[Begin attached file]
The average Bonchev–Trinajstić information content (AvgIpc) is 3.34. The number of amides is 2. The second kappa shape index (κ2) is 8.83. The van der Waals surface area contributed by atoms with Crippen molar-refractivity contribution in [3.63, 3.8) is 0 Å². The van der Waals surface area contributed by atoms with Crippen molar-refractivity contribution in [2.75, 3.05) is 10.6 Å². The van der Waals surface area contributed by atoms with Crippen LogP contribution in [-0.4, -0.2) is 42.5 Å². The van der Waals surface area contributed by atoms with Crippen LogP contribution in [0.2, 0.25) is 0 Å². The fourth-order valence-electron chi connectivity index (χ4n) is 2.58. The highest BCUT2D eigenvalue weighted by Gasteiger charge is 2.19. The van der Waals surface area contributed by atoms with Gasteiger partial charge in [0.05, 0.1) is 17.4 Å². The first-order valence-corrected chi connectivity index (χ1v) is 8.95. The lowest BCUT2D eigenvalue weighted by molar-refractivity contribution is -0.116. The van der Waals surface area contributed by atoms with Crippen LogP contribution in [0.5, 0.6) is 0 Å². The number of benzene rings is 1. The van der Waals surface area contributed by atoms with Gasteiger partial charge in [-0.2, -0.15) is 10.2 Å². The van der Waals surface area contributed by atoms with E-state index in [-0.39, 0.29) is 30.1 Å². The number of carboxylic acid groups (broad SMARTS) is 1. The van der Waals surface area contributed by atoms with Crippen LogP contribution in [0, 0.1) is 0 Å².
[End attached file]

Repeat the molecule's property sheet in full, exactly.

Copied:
The average Bonchev–Trinajstić information content (AvgIpc) is 3.34. The number of amides is 2. The second kappa shape index (κ2) is 8.83. The van der Waals surface area contributed by atoms with Crippen molar-refractivity contribution in [3.63, 3.8) is 0 Å². The van der Waals surface area contributed by atoms with Crippen molar-refractivity contribution in [2.75, 3.05) is 10.6 Å². The van der Waals surface area contributed by atoms with Crippen LogP contribution in [-0.4, -0.2) is 42.5 Å². The van der Waals surface area contributed by atoms with Crippen LogP contribution in [0.2, 0.25) is 0 Å². The fourth-order valence-electron chi connectivity index (χ4n) is 2.58. The highest BCUT2D eigenvalue weighted by Gasteiger charge is 2.19. The van der Waals surface area contributed by atoms with Gasteiger partial charge in [0.05, 0.1) is 17.4 Å². The first-order valence-corrected chi connectivity index (χ1v) is 8.95. The lowest BCUT2D eigenvalue weighted by molar-refractivity contribution is -0.116. The van der Waals surface area contributed by atoms with Crippen LogP contribution in [0.5, 0.6) is 0 Å². The number of benzene rings is 1. The van der Waals surface area contributed by atoms with Gasteiger partial charge in [-0.2, -0.15) is 10.2 Å². The van der Waals surface area contributed by atoms with E-state index in [-0.39, 0.29) is 30.1 Å². The number of carboxylic acid groups (broad SMARTS) is 1. The van der Waals surface area contributed by atoms with Crippen LogP contribution in [0, 0.1) is 0 Å².